Jakoa Denies Plans to Relocate Bateq Tribe

By CodeBlue | 19 June 2019

Jakoa will work with health authorities to ensure complete vaccinations for the Bateq tribe.

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KUALA LUMPUR, June 19 – The Department of Orang Asli Development (Jakoa) has denied claims that it planned to move the Bateq tribe out of Kampung Kuala Koh in Gua Musang, Kelantan, after a measles outbreak.

Utusan Online quoted Jakoa director-general Juli Edo as saying that the purported relocation of the Orang Asli community had never been brought up in any department meeting.

He reportedly said relocating Malaysia’s last nomadic indigenous tribe was not the best solution, but inter-agency planning was instead required to plan more holistic development for the community.

“In handling this case, Jakoa has decided to give full cooperation to the Kelantan State Health Department and district office so that the Bateq tribe of the Orang Asli are given complete immunisation shots.

“Vaccinations given to babies and children can protect the Orang Asli community from infectious diseases like those affecting them now,” he reportedly said.

Bernama reported yesterday Kelantan Deputy Mentri Besar Mohd Amar Nik Abdullah as saying that Jakoa planned to move the Bateq people out of Kuala Koh to a settlement that enabled easier monitoring of their health status and living conditions.

Minister in the Prime Minister’s Department P. Waytha Moorthy also denied claims that Jakoa was planning to relocate the Bateq tribe.

“The government is very considerate and respectful of the Bateq community’s traditional customs and way of life. They are more comfortable staying in their natural surroundings, and it is unreasonable to move them from their natural environment to another place,” Waytha Moorthy said in a statement.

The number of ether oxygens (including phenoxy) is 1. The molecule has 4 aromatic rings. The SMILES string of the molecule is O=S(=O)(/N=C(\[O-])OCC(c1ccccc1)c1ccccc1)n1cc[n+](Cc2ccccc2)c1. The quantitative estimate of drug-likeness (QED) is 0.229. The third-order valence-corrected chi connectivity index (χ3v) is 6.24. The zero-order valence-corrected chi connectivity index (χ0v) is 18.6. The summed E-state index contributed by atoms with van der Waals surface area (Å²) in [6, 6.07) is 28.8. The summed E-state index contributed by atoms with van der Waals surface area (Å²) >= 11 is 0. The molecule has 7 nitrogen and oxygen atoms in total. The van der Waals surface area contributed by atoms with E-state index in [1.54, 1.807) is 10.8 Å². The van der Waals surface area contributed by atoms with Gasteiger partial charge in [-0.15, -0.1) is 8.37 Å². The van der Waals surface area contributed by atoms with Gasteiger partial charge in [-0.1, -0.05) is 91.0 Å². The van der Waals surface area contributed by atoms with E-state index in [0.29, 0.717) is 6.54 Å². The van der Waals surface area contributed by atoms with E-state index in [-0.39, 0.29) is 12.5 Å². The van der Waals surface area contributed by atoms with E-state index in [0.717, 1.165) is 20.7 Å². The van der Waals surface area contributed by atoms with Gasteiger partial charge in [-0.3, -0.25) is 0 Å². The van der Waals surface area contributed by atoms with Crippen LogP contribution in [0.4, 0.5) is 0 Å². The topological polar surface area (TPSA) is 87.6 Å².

He also pointed out that Jakoa has already undertaken several housing projects in the village and built 16 houses, with more to come.

“Jakoa has also worked with the Kelantan State Health Department to build a water supply and environmental cleanliness system. Action will be taken as soon as Kampung Kuala Koh is declared safe from outbreaks and returns to green zoning,” said the minister.

“At the same time, Jakoa urges the Ministry of Water, Land and Natural Resources to provide treated water to Kampung Kuala Koh as soon as possible.”

A measles outbreak is suspected of killing 15 Orang Asli from the Bateq tribe in recent weeks after health authorities identified 37 measles cases in Kuala Koh that has poor vaccination rates.

The Health Ministry confirmed that a severely malnourished two-year-old boy from the Bateq tribe died last Monday from measles.

Police said today that autopsies on the other 14 bodies have been completed.

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